Gay rights campaigner Peter Tatchell has criticised the BBC for allowing online readers to debate whether gays should be executed.
Although he said that open debate was the way forward to stamping out homophobia, Tatchell said the corporation had framed the issue badly and put forward a “weak” argument against it.
The debate was on Uganda’s proposed anti-gay law, which could see gays and lesbians executed.
The BBC’s Have Your Say forums invited readers to discuss the question ‘Should homosexuals face execution?’. Some readers, in both the UK and Africa, agreed that they should. The BBC issued an explanation of why it chose the question after complaints from outraged internet users.
Tatchell said: “I think it perfectly reasonable for the BBC to host a debate about the current Ugandan Anti-Homosexuality Bill, but not in the terms that it was framed.
“The BBC would not hold online debates such as: Should Jews be exterminated? Was the Rwandan genocide justified? Should the people of Darfur be massacred? Is it right to stone women to death in Somalia?
“Moreover, the BBC’s commentary announcing the debate put a very weak case against the execution of lesbian and gay Ugandans. It read like an open invitation for homophobic endorsements of the state-sponsored killing of gay people.”
But Tatchell added: “Engaging bigoted views in debate is the best way to change them, or at least to change some of them. Challenging and refuting homophobic ignorance is the key to overcoming it.”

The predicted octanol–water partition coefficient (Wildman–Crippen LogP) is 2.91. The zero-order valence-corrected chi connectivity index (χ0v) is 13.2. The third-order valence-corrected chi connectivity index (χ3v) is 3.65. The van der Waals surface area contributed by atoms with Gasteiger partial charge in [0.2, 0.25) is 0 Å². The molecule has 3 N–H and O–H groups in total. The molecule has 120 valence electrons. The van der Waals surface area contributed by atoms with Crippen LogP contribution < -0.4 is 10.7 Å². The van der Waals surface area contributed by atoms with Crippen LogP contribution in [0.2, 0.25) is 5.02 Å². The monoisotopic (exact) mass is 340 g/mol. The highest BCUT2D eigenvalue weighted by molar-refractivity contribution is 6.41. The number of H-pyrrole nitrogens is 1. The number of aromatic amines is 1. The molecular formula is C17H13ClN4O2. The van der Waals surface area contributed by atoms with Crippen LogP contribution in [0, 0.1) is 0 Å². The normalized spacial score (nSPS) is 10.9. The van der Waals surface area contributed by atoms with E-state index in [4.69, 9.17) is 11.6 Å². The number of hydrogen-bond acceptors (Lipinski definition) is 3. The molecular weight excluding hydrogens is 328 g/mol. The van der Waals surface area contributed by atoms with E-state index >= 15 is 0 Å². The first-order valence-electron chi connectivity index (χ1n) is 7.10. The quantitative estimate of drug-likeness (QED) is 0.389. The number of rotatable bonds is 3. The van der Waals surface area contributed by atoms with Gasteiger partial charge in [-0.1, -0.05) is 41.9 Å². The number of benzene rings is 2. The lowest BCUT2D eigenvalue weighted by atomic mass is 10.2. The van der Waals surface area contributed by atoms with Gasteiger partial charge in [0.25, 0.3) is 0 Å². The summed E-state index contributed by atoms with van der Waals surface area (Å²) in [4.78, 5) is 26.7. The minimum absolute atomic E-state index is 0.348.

Yesterday afternoon, the BBC changed the question to ‘Should Uganda debate gay execution?’ after lobbying from BBC Pride, the state broadcaster’s LGBT society.
World Service Africa Have Your Say editor David Stead wrote in a blog that editors had “long and hard” about posing the question and added it prompted “a lot of internal debate”.
The debate was raised by parliament by Labour MP Eric Joyce, while Liberal Democrat MP Lynne Featherstone called on the BBC to apologise.
The National Union of Journalists has also attacked the BBC.
At an emergency meeting of the World Service news and current affairs chapel of the union late yesterday, it issued a statement saying the post was “overly sensationalist” and could encourage homophobia.